Most thirty-thirties are designed for open sights so, even when equipped with scopes, their stocks are usually too low to provide solid cheek-welds – preferred for delivery of accurate shots. However, a clever small optical compromise is offered by Turnbull Restoration, and it could help those of us with older eyes:
As for me, I’m sticking with my weatherproof peep-sight system, more suitable for distances inside 125 yards – close enough to continue using basic RN loads like Core-Lokts, etc.
Rise of the .308 Winchester
After World War Two, the military began working on a shorter but still capable version of the .30/06 for use in a new generation of firearms. These efforts lead to the 7.62×51 NATO and the parallel introduction of a civilian version in 1952 – the .308 Winchester.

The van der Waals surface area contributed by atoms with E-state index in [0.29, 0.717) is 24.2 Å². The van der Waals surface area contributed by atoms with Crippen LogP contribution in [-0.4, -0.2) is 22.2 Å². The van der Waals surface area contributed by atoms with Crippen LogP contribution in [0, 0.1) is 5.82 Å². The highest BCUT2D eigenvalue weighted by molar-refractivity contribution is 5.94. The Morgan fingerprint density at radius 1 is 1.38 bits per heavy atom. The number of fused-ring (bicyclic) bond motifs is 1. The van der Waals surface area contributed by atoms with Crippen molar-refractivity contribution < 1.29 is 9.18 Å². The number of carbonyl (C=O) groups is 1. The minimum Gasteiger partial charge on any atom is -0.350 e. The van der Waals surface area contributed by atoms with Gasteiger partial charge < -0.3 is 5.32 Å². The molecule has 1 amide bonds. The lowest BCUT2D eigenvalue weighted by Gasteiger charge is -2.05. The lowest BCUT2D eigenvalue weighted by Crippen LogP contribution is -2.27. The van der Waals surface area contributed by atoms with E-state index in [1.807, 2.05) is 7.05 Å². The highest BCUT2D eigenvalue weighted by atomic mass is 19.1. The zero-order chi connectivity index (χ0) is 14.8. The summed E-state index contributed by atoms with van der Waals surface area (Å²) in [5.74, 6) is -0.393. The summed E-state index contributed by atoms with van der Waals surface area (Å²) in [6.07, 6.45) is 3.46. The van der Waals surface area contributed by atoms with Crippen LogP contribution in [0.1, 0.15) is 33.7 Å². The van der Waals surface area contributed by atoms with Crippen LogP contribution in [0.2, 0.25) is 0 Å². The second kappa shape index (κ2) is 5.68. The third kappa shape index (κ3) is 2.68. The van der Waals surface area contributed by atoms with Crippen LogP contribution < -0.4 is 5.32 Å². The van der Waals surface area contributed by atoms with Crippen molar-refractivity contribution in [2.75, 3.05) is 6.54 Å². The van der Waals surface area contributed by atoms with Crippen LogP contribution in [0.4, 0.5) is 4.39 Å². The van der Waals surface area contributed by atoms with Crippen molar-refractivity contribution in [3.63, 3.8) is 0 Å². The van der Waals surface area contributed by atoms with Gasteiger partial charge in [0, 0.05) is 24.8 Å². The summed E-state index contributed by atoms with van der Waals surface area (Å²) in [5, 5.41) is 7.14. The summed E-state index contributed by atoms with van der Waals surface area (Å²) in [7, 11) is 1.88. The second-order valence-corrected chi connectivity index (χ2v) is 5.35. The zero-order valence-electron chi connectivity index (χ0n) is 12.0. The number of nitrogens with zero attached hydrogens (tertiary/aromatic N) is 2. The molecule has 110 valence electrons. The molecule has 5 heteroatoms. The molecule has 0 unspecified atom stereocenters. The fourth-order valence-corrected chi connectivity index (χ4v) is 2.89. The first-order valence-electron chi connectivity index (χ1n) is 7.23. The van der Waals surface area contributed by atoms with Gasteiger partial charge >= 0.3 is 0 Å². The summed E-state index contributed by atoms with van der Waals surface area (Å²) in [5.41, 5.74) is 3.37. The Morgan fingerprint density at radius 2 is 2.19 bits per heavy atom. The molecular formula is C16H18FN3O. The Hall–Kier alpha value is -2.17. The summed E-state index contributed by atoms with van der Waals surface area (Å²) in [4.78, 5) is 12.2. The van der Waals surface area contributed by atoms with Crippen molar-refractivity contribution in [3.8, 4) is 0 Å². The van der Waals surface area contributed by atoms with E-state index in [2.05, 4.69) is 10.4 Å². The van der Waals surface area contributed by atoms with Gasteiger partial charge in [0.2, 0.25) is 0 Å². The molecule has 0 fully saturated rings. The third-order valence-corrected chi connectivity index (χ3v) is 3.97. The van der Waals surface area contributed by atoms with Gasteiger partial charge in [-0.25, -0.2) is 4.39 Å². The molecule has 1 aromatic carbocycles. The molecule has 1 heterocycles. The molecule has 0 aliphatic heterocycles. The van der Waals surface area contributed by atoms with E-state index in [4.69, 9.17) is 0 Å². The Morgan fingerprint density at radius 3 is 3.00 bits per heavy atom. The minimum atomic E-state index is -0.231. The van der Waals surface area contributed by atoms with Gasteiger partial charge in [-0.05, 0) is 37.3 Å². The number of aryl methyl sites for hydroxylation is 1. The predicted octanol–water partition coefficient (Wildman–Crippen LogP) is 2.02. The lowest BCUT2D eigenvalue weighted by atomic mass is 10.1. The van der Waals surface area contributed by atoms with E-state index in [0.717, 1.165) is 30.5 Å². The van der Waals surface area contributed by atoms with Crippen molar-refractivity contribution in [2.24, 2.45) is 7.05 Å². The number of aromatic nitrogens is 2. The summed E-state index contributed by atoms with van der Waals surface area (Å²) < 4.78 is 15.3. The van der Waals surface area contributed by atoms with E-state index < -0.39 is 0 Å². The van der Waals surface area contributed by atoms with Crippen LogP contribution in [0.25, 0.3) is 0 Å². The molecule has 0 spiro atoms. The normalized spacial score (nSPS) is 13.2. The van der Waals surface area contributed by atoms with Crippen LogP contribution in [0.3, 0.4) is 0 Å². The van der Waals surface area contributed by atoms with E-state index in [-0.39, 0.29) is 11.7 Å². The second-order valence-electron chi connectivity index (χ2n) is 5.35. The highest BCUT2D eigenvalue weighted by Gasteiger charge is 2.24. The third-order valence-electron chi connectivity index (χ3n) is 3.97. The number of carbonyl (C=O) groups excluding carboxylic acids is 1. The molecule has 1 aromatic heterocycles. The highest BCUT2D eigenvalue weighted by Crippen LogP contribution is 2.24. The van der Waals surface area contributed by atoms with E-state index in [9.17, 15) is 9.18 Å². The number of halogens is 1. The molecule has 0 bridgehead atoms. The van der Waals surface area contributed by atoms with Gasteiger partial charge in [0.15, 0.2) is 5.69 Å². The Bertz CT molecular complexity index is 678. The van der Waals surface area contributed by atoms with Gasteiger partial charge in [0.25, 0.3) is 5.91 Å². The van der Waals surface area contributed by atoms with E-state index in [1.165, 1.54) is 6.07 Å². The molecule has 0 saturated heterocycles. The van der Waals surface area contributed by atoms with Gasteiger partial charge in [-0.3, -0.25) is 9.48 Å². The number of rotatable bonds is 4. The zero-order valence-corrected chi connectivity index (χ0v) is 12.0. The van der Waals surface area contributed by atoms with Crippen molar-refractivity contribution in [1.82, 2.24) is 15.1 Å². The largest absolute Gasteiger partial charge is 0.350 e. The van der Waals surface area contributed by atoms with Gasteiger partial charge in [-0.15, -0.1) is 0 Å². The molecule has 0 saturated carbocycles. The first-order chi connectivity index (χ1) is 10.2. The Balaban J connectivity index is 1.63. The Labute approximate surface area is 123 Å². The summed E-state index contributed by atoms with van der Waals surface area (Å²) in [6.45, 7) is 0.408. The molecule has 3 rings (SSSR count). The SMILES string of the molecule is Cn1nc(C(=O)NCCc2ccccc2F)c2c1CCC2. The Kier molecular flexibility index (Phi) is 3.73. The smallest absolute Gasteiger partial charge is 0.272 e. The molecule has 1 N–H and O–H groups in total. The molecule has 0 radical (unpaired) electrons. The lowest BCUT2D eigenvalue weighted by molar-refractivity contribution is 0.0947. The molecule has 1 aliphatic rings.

This cartridge was deemed to have great potential for use in civilian short-action rifles and it’s safe to state the .308 Winchester exceeded all expectations.
Velocities with 150 to 165-grain bullets aren’t far behind the ’06, which puts the .308 in an entirely different league than the .30-30. The original T-65 147-grain military load supposedly reached 2800 fps – the same velocity Hornady lists for their 150-grain .308 American Whitetail load (a great choice for deer). Their souped-up 150-grain Superformance version can supposedly reach 3000 fps, however, barrel length must be considered.
From my heavy-barreled 20-inch Remington Model 700 bolt-action, a couple slightly heavier 168-grain “tactical” loads clock closer to 2600 fps. Still, that’s probably at least 300 fps faster than souped-up 160-grain .30-30 Hornady LEVERevolutions fired through a 20 ½” carbine. The .308 wins speed contests because it’s designed to work at greater pressures than the .30-30 and its older ever-action hosts.